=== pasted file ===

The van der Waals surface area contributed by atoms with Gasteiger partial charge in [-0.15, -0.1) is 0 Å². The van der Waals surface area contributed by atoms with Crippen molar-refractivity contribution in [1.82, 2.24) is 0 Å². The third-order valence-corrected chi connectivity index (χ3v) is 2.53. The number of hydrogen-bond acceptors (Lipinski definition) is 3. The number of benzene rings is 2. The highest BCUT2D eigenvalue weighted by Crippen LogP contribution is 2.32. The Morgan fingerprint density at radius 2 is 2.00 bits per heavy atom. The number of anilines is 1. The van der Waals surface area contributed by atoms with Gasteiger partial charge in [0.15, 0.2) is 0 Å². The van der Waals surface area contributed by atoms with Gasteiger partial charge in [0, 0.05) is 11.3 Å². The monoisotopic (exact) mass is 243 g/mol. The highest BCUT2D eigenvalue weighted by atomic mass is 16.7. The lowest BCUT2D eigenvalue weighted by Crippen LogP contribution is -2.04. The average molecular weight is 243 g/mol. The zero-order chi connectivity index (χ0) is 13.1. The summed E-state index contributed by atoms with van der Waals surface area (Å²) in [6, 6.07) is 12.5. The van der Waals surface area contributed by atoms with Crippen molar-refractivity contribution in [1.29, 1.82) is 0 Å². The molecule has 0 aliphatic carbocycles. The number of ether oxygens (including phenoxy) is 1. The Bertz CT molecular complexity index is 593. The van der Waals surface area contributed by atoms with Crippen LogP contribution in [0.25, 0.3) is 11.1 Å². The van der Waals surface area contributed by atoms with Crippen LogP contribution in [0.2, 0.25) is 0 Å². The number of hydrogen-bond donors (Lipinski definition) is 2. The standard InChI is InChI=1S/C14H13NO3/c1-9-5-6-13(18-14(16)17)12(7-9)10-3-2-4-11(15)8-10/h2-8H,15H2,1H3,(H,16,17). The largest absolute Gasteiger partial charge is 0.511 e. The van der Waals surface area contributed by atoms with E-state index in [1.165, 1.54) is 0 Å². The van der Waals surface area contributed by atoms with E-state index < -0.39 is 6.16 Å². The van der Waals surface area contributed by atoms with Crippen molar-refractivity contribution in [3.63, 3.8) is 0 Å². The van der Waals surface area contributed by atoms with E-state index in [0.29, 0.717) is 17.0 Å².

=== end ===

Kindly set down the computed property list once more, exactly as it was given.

The van der Waals surface area contributed by atoms with Gasteiger partial charge in [-0.15, -0.1) is 0 Å². The van der Waals surface area contributed by atoms with Crippen molar-refractivity contribution in [1.82, 2.24) is 0 Å². The third-order valence-corrected chi connectivity index (χ3v) is 2.53. The number of hydrogen-bond acceptors (Lipinski definition) is 3. The number of benzene rings is 2. The highest BCUT2D eigenvalue weighted by Crippen LogP contribution is 2.32. The Morgan fingerprint density at radius 2 is 2.00 bits per heavy atom. The number of anilines is 1. The van der Waals surface area contributed by atoms with Gasteiger partial charge in [0.15, 0.2) is 0 Å². The van der Waals surface area contributed by atoms with Gasteiger partial charge in [0, 0.05) is 11.3 Å². The monoisotopic (exact) mass is 243 g/mol. The highest BCUT2D eigenvalue weighted by atomic mass is 16.7. The lowest BCUT2D eigenvalue weighted by Crippen LogP contribution is -2.04. The average molecular weight is 243 g/mol. The zero-order chi connectivity index (χ0) is 13.1. The summed E-state index contributed by atoms with van der Waals surface area (Å²) in [6, 6.07) is 12.5. The van der Waals surface area contributed by atoms with Crippen molar-refractivity contribution in [1.29, 1.82) is 0 Å². The molecule has 0 aliphatic carbocycles. The number of ether oxygens (including phenoxy) is 1. The Bertz CT molecular complexity index is 593. The van der Waals surface area contributed by atoms with Crippen LogP contribution in [0.25, 0.3) is 11.1 Å². The van der Waals surface area contributed by atoms with Crippen LogP contribution in [0.2, 0.25) is 0 Å². The number of hydrogen-bond donors (Lipinski definition) is 2. The standard InChI is InChI=1S/C14H13NO3/c1-9-5-6-13(18-14(16)17)12(7-9)10-3-2-4-11(15)8-10/h2-8H,15H2,1H3,(H,16,17). The largest absolute Gasteiger partial charge is 0.511 e. The van der Waals surface area contributed by atoms with E-state index in [1.165, 1.54) is 0 Å². The van der Waals surface area contributed by atoms with E-state index < -0.39 is 6.16 Å². The van der Waals surface area contributed by atoms with Crippen molar-refractivity contribution in [3.63, 3.8) is 0 Å². The van der Waals surface area contributed by atoms with E-state index in [0.29, 0.717) is 17.0 Å².